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Posted in galleries and shops

VAS Open Exhibition at the RSA and yeah baby, I got in!

Tonight I received the good news that one of my artworks has been selected to hang in the RSA.

This is the RSA, in case you aren’t familiar or from ’round these parts:

RSA

What a beauty.

I had a spin around the show last year and enjoyed the exhibition.  I’m very much looking forward to the show this year as it is inspiring to see the breadth of talent in this fine city.  And man, I just feel pretty lucky that the judges liked my piece.

 

Posted in inspiration

Edinburgh: I love this city

This morning, like practically every single morning since 2009, I latched the lead onto Josey’s collar and walked bleary eyed into the cold. Instead of walking our usual morning route, I mixed it up a bit (much to her confusion) and took her to Inverleith Park. The frost was still clinging onto the rooftops. There was a cold mist hanging about and we were clacking along the sidewalk, breathing in the sharp air.

We skirted around traffic, navigated our way around the various detrisus found along the path, then eventually found our way to one of the crossroads in the park. I looked behind me and couldn’t help but smile at the view spread out before me. The sky was a mix of pink, purple, gold, orange and that sharp silver colour that slices through winter skies. It was difficult to get the layout of the city as some bits were obscured by mist. The top part of Balmoral Hotel caught the light and St Giles made a wonderful silhouette.

My little explorer and I walked around the park, further up to the North side and saw the Pentlands looking dark and mysterious in the background. As I passed others doing their morning routine, we all commented to eachother about the gorgeous morning. I think I must have caught the school run crowd – mostly labrador owners. Dog of choice around these parts, I suppose, as they are good family pets and all.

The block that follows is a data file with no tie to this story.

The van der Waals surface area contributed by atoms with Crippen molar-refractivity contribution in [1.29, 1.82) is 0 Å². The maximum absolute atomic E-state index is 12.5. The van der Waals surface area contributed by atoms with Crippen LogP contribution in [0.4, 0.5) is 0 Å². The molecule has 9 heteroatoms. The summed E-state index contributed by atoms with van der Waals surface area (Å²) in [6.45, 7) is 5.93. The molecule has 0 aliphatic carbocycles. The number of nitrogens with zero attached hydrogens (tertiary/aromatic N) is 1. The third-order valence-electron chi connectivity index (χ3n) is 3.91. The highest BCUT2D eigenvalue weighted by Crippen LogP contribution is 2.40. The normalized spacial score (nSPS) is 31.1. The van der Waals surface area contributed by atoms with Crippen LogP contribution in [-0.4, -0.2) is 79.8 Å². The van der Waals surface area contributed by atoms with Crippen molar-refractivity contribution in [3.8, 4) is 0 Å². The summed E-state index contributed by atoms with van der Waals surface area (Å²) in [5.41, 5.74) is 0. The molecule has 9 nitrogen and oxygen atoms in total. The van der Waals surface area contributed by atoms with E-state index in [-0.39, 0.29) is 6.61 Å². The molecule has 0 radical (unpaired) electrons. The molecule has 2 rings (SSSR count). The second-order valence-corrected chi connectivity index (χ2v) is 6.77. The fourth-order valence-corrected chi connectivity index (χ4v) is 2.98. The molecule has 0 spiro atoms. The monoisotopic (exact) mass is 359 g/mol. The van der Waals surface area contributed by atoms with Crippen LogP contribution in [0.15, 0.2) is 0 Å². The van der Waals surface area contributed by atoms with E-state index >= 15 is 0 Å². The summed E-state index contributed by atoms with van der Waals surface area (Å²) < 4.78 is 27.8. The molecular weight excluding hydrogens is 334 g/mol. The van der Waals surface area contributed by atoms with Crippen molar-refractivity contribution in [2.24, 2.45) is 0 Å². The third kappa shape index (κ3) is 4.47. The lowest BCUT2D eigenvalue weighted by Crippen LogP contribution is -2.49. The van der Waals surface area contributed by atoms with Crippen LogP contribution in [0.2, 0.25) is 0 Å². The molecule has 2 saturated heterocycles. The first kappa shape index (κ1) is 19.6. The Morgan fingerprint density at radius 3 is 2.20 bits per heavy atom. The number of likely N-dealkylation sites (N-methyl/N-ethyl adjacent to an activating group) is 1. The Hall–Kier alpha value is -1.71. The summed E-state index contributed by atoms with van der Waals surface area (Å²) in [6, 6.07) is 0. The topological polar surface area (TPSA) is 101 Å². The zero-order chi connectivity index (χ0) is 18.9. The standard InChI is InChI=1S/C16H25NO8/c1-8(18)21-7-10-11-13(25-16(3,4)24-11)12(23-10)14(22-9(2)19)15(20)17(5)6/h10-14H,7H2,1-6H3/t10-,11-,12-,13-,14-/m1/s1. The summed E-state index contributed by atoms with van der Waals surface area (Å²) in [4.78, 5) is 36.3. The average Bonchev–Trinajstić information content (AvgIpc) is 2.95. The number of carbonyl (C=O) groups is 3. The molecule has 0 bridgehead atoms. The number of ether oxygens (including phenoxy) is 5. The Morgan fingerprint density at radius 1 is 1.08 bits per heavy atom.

So. That was our morning. Click click click click went the little Josey paws on the path. I kind of needed the morning to go a little like this.

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Posted in news, process

A new thing

limited edition print

 

Limited Edition Print (50)

Image size: 8 inches x 6 inches

£20

I have been toying with the idea of making limited edition prints of my original artworks.  After spending way too much time thinking about this and little time actually doing something about it, I’ve finally taken the step and oh my, am I ever so pleased with the quality.

My worry was that the print quality wouldn’t be able to capture the texture of the work and that the colour wouldn’t be as rich and deep as the fabric is in the flesh.  On two separate occasions, I showed the print to friends.  They both looked at the work and were confused that when they touched it, it didn’t feel like fabric.  They were expecting to feel the stitching under their fingertips.  And that, my friends, is how high quality these prints are.  I am so very pleased.

So the new thing is that I will be offering limited edition prints of some of my original artwork.  These will be on offer on my website and will soon be offered in some of the fine shops that stock my work.

I am also proud to announce that I was the first project for the The Garret Print Studio and I am very thankful for their fab skills.

Posted in process

Torness Power Station

Stacked

This is the thing, the thing that I wrote about on Saturday night.  Although it is quite a lot different from a sketched idea that forced its way into my mind, I think this is good.  I think this is what needed to happen.  Today I am taking this to the framers so that I can take the complete article to something that will cause me to hold my breath and pray to be lucky again.

I’ll report back on this in a few weeks.

Posted in process

Intuition